CLUB NEWS, October 1936



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A very unusual event was arranged recently for the amusement of members of the Bristol M.C. & L.C.C. known as the Mendip Grand Prix de Tourisme. A contest was staged over unfrequented Mendip roads. The course was roughly tri angular in shape, with two fast undulating legs joined by a twisty section, in the best road-racing tradition. The lap distance was 4-5 miles and the ” race” was run over eleven laps or some 50 miles. But instead of speed being the decisive factor,

drivers were only required to average 33 m.p.h., but they had to make eleven calls at the pits as and when pits fell vacant, when different tests were performed and timed, the time taken being added to each competitor’s deficiency on schedule, if any. Just before 8.15 p.m., drivers, many clad in overalls and helmets, took their stand opposite their cars, and the starter dropped his Union Jack at 3.15 sharp. The entry list had been limited to twenty, ranging from a 4-litre Bentley to an old Jowett. Ordinary cars also competed. As soon as a pit fell vacant someone was ready to rush into it, and sonic people had rigged up elaborate devices to facilitate quick work. Cars with stud-fixed wheels received a bonus over those having knock-off hub-caps, and mostly the former scored. During the contest a 3-litre Sunbeam refused to start, an M.G. Midget would simply not jack-up, and one of the Jowetts did any

thing but humour its driver. The chequered flag appeared shortly before 4.55 p.m. for A. Langfield’s Brooklands Riley, J. F. Kinnersley’s M.G. Midget being second and K. B. Steadman’s M.G. Midget third. The team-prize was won by a team of Brooklands-model Rileys. While the Bristol M.C. & L.C.C. is to be congratulated on having staged a very novel and undoubtedly entertaining event, we find it difficult to eulogise to any greater extent than over freak contests of less novel conception, and in these days of strong anti-motoring propaganda feel that general adoption of such contests would be highly deplorable.


The annual drive to Brighton was held this year on Sunday, November 15th. At the time of writing Hyde Park is mentioned as a possible new startingpoint. Some half-dozen newcomers are expected to run, of genuine pre-1003 vintage, as well as the regular entry. Please, if you follow in a modern car, give the old-timers all the room you can, and ask your friends to do likewise. This is a great event which no enthusiast ever misses. If anyone is in need of a car we know of a 6 h.p. front-entrance tonneau Rover, said to be 1900 vintage and in running order, for sale at about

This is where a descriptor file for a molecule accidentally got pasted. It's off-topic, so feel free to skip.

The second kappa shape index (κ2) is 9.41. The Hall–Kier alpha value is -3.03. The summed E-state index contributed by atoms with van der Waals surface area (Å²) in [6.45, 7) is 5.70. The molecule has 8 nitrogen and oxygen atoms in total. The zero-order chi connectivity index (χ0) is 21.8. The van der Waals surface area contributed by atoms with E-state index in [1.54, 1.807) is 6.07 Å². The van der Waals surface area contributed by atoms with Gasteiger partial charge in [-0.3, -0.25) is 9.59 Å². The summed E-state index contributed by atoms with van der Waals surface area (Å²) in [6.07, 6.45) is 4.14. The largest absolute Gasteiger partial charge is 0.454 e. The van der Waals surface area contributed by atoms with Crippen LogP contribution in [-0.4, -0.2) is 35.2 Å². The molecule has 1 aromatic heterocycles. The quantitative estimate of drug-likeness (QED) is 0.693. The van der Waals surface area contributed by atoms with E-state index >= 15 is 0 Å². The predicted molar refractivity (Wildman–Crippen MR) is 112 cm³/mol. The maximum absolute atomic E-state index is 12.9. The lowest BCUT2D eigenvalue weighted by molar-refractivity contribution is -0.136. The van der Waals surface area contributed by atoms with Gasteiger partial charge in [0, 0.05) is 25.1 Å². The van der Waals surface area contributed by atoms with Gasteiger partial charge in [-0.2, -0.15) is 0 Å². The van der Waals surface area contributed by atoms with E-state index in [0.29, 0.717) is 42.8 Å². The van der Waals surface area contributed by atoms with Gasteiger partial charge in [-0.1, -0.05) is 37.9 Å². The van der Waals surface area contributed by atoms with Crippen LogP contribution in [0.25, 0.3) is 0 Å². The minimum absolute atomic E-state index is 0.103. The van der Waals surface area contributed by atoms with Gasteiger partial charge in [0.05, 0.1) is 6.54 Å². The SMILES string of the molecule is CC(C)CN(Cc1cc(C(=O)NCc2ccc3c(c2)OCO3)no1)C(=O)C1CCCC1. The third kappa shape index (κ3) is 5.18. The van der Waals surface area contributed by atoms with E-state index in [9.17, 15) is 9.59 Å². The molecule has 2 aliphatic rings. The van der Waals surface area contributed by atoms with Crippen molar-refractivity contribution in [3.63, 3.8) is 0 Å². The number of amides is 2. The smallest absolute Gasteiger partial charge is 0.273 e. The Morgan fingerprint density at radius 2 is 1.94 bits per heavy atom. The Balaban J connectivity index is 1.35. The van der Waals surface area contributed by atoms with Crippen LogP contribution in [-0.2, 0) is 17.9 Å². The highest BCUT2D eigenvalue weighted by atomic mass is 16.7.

£18. The rally held on September 20th was won by S. Wright (1901 5 h.p.

Humber) who came 857 miles. E. S. Pitchford (1902 Oldsmobile) was second, with 301 miles.


Address is now changed to 12, Queen’s Gate Terrace, Queen’s Gate, London, S.W.7. Telephone : Western 0092-3.


In connection with the proposed racing circuit at the Crystal Palace a club has been formed. At present the entry is 5/and the annual subscription 5/-. Details from : H. N Edwards, 12, Queen’s Gate Terrace, London, S.\’ .7.


The annual Welsh trial for the Giles Challenge Cup and other awards will be held on October 25th, the Course covering 150 miles. No competition numbers will be used. The night trial takes place on November 21st, during which month another issue of ” Bugantics ” will be published. Six new members were recently eleeted. Hon. Se”. : E. L. Giles, 2, Queen

Street, Mayfair, W.I. Mayfair 4701.


Open speed trials were held at Wetherby Grange Park on September 20th. nearly 2,500 spectators attending. Cummings won the Denny Cup for best time by a member and the Gunter and President’s Trophies for best time of the day–30 2 secs.—after which the Vauxhall-Villiers swerved seventy yards past the finish, it is believed due to a punctured tyre, and in the next fifty yards struck a tree, rebounding three times on to the road. Cummings stepped from the considerable wreckage shaken but uninjured, and while being given a lift back to the start in Lycett’s Bentley, suggested that as Brighton ” came off on the following Saturday the Villiers engine should be dropped into Lycett’s car ! It is now a matter of history that the VauxhallVilliers was somehow repaired in time to establish best car time of the day down at Brighton. B. J. Moor got his G.N. ” Wasp ” .going well, and M.G. cars were much in the limelight. Class winners were as follows

RESULTS : .1. Miller 42.5s.

850 c.o. sports-cars : .1. Miller (M.G.) 42.5s.

850 c.c. blown and 1,100 c.c. sports-cars : S. Blackwood (Austin) 4.2s.

1,100 c.c. blown and 14-litre sports-oars: G.

Bagratm (M.4L Magnette) 35.4s.

14-litre blown and 3-litre sports-cars : W. Currie (Lea-Francis) $8.48s.

3-litre blown and 5-litre sports-cars: G. Warburton (Railton) 34.85s.

Racing-cars : 850 c.o. Sho and 11-litres : E. J. Moor (Wasp) 33.88.

11-litre We and 3-litre : G. Mangoletsi (LeaFrancis) 36.38.

ii/e and Unlimited : 5. E. Cummings kvauxnail-‘1 infers) 5i.43.


At the hill-climb at Kilternan on September 19th, R. J. Gallagher made a record climb in 46 secs. (51.9 m.p.h.) driving a Ford V8 engined U.S.R. with Bugatti chassis. J. Smith was second fastest with a blown Austin 7, tying with M. Barrington’s 1 Hare Frazer-Nash. The winners were as follows :—

RESULTS Scratch Event : R. J. (3.6-litre

Open Scratch Event : R. J. Gallagher (3.6-litre U.S.R.) 46s.

Up to 14-litre Handicap : David Yule (972 e.e. C.M.Y., 8.) 49.4s.

Open Handicap : David Yule (972 c.c. C.M.Y.. 8.) 498.

W. Peel driving a hybrid Fraser-Alvis, managed 48.2s., which put him second in the scratch event.


Fifty-three entries were received for the J.C.C. Lynton Trial and there were forty-four starters. Doverhay proved difficult, but twenty-eight cars managed to climb it, the Earl of Essex (FrazerNash-B.M.W.) and Bracey’s M.G. being outstanding, as was Chappell’s Ford V8. Poor Dr. Grizuston experienced an unusual trouble, his Triumph shedding the top water-hose, but undaunted he walked up the hill with a new hose and five